Edited by Christopher S. Butler, Raquel Hidalgo Downing and Julia Lavid-López
[Studies in Language Companion Series 85] 2007
► pp. 205–216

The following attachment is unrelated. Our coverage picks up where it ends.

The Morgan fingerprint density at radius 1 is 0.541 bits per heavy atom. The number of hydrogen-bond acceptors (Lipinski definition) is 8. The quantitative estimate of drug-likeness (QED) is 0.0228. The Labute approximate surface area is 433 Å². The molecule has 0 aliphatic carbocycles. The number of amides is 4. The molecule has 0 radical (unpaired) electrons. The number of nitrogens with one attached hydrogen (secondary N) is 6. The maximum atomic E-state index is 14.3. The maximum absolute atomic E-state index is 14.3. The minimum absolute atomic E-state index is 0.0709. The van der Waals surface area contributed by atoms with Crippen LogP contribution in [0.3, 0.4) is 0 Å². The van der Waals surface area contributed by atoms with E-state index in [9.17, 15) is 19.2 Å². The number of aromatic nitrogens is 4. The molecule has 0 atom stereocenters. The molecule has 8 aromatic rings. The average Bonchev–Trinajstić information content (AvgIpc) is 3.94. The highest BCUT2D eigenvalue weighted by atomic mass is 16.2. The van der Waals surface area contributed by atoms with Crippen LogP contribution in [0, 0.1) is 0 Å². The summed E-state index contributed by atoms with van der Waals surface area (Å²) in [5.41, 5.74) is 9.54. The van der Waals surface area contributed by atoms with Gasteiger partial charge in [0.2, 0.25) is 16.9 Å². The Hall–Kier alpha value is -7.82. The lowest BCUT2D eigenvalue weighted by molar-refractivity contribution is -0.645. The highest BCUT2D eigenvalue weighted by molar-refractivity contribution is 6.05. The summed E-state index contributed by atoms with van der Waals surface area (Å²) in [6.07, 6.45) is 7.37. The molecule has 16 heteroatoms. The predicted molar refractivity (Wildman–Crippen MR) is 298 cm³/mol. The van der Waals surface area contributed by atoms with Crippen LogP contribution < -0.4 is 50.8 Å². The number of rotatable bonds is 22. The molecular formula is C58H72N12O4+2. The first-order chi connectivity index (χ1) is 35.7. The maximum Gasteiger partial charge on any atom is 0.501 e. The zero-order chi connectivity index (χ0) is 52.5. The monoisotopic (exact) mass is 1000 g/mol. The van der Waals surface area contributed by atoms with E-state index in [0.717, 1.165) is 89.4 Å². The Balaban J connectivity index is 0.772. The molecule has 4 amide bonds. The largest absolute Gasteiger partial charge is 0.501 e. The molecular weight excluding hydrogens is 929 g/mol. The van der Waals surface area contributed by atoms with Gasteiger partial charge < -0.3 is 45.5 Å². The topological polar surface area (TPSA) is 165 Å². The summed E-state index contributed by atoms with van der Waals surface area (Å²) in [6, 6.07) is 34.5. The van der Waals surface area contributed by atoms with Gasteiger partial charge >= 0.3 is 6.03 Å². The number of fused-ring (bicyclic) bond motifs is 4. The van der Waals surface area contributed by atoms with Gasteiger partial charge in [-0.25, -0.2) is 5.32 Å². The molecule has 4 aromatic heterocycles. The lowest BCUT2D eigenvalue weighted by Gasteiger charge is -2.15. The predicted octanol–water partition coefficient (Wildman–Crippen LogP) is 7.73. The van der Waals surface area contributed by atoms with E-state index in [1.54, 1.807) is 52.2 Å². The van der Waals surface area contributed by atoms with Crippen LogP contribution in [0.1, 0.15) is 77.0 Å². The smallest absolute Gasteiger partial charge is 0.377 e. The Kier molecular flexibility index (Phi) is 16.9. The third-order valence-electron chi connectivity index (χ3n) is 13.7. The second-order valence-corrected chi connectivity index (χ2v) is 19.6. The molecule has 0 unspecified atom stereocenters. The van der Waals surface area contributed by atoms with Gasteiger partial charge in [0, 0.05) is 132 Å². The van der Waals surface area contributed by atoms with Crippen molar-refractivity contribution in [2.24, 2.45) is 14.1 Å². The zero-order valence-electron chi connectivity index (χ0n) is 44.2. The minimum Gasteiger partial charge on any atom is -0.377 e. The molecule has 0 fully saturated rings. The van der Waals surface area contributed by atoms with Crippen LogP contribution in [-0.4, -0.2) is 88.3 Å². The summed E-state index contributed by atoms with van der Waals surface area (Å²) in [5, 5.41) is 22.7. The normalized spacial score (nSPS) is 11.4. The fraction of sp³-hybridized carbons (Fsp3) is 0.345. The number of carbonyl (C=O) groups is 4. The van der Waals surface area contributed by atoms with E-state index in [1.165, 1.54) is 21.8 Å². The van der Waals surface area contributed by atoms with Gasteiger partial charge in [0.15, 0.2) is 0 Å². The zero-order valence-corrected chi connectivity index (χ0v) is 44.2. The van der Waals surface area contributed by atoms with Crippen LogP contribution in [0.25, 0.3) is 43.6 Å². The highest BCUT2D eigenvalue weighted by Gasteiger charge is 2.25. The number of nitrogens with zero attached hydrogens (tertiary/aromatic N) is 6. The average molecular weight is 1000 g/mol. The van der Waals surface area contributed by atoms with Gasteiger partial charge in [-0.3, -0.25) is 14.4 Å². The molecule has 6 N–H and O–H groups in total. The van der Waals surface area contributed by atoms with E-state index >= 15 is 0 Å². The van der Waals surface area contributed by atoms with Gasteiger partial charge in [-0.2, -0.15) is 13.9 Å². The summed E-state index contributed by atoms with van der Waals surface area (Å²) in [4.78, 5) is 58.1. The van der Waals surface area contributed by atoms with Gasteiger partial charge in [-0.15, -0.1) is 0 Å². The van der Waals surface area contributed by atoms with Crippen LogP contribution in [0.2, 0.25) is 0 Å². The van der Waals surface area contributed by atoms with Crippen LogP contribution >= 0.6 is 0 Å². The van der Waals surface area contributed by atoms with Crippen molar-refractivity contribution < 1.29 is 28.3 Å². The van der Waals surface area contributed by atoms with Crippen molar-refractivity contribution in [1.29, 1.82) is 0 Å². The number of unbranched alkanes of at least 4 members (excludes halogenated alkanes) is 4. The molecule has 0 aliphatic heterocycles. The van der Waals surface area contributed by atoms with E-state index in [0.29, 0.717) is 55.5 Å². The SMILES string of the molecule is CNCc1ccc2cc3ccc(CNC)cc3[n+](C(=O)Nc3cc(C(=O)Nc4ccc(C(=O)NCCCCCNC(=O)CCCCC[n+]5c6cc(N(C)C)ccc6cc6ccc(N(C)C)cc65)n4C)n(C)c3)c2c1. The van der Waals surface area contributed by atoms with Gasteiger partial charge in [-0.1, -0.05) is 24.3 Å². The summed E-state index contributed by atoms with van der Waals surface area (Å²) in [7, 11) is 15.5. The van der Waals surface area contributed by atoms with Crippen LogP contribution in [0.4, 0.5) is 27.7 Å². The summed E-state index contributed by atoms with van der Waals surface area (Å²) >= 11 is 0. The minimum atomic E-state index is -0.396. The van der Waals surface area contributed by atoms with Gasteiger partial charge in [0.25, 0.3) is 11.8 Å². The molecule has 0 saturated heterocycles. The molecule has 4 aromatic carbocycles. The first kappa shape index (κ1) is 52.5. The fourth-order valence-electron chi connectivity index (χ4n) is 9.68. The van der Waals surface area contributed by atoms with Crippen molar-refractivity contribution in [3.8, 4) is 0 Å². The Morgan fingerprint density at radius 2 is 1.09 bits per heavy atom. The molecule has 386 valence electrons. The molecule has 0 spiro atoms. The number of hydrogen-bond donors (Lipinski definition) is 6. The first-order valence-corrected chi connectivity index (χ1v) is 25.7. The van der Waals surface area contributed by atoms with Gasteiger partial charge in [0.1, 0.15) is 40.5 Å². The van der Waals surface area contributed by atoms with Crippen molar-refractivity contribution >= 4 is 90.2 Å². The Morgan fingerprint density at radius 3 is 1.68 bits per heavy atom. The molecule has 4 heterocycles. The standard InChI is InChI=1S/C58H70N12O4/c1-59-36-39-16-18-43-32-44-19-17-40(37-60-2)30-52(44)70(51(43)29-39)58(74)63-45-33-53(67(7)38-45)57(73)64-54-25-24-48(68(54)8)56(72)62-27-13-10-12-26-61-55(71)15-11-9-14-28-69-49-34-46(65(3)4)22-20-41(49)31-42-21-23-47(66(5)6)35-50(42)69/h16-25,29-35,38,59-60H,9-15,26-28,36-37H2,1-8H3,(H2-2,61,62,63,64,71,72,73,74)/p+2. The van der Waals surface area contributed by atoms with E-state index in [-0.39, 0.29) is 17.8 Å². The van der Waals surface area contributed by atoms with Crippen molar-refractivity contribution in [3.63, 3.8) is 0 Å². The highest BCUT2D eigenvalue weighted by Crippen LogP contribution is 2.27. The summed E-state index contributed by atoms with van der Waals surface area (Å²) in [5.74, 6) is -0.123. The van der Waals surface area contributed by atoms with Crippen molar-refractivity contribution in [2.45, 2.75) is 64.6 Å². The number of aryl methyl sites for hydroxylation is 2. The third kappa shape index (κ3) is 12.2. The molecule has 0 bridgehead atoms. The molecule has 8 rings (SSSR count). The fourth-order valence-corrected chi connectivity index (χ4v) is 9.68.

This paper considers a textual example of the nominal group found in a British tabloid daily newspaper (The Sun), with a view to examining how far two standard treatments of nominal group/noun phrase structure, directed at a student readership, account for the pattern of pre-modification found in it. The two works referred to are, Greenbaum, S. and R. Quirk (1992) A Student’s Grammar of the English Language, and, Halliday, M.A.K. and C.M.I.M. Matthiessen (2004) An Introduction to Functional Grammar (3rd edn). Halliday’s functional category of ‘classifier’ and Greenbaum and Quirk’s category of ‘noun pre-modifier’ largely overlap, and rules for the relative sequence of different elements in NP/nominal group structure in these two accounts have a good deal in common. Problems with the analysis of the chosen example exist for both. The main distinction between these accounts with respect to pre-modification lies in Halliday’s proposal of a division between a logical and an experiential basis for nominal group analysis. Using the example given, the suggestion is made that these two dimensions are not mutually independent, and that a case can be made that it is set inclusion attributes of the experiential structure that determine the features dealt with under the heading ‘logical structure’ in Halliday’s account.